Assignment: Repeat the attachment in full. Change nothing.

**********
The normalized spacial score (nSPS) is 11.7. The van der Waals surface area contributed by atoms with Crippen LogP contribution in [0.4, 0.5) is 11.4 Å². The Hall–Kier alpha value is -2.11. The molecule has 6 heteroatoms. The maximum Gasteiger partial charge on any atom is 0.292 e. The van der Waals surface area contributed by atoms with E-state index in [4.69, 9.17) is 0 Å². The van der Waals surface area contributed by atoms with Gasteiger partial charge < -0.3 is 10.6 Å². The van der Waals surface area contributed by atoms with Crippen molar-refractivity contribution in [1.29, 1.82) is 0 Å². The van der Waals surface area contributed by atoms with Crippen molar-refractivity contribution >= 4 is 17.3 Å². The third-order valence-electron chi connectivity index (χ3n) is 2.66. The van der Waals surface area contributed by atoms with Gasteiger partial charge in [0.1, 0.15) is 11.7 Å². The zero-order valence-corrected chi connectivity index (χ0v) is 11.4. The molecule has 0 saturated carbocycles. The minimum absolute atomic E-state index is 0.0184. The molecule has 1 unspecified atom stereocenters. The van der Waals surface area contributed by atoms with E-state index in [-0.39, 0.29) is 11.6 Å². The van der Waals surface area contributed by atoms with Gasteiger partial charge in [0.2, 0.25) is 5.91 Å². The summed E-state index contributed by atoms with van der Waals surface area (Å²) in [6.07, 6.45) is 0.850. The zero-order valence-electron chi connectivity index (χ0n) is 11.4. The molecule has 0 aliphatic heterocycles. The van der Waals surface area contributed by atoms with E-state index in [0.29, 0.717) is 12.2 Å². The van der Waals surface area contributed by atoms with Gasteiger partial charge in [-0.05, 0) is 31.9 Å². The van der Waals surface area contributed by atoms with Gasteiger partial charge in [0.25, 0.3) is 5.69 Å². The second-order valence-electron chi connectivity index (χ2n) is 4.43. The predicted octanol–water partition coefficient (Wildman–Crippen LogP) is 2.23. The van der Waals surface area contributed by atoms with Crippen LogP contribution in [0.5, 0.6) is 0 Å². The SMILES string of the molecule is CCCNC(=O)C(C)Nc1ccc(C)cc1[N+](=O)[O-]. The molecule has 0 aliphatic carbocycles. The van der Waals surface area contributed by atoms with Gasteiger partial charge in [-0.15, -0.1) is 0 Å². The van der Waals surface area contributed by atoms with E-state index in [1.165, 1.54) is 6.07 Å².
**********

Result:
The normalized spacial score (nSPS) is 11.7. The van der Waals surface area contributed by atoms with Crippen LogP contribution in [0.4, 0.5) is 11.4 Å². The Hall–Kier alpha value is -2.11. The molecule has 6 heteroatoms. The maximum Gasteiger partial charge on any atom is 0.292 e. The van der Waals surface area contributed by atoms with E-state index in [4.69, 9.17) is 0 Å². The van der Waals surface area contributed by atoms with Gasteiger partial charge < -0.3 is 10.6 Å². The van der Waals surface area contributed by atoms with Crippen molar-refractivity contribution in [1.29, 1.82) is 0 Å². The van der Waals surface area contributed by atoms with Crippen molar-refractivity contribution >= 4 is 17.3 Å². The third-order valence-electron chi connectivity index (χ3n) is 2.66. The van der Waals surface area contributed by atoms with Gasteiger partial charge in [0.1, 0.15) is 11.7 Å². The zero-order valence-corrected chi connectivity index (χ0v) is 11.4. The molecule has 0 saturated carbocycles. The minimum absolute atomic E-state index is 0.0184. The molecule has 1 unspecified atom stereocenters. The van der Waals surface area contributed by atoms with E-state index in [-0.39, 0.29) is 11.6 Å². The van der Waals surface area contributed by atoms with Gasteiger partial charge in [0.2, 0.25) is 5.91 Å². The summed E-state index contributed by atoms with van der Waals surface area (Å²) in [6.07, 6.45) is 0.850. The zero-order valence-electron chi connectivity index (χ0n) is 11.4. The molecule has 0 aliphatic heterocycles. The van der Waals surface area contributed by atoms with E-state index in [0.29, 0.717) is 12.2 Å². The van der Waals surface area contributed by atoms with Gasteiger partial charge in [-0.05, 0) is 31.9 Å². The van der Waals surface area contributed by atoms with Gasteiger partial charge in [0.25, 0.3) is 5.69 Å². The second-order valence-electron chi connectivity index (χ2n) is 4.43. The predicted octanol–water partition coefficient (Wildman–Crippen LogP) is 2.23. The van der Waals surface area contributed by atoms with Crippen LogP contribution in [0.5, 0.6) is 0 Å². The SMILES string of the molecule is CCCNC(=O)C(C)Nc1ccc(C)cc1[N+](=O)[O-]. The molecule has 0 aliphatic carbocycles. The van der Waals surface area contributed by atoms with Gasteiger partial charge in [-0.15, -0.1) is 0 Å². The van der Waals surface area contributed by atoms with E-state index in [1.165, 1.54) is 6.07 Å².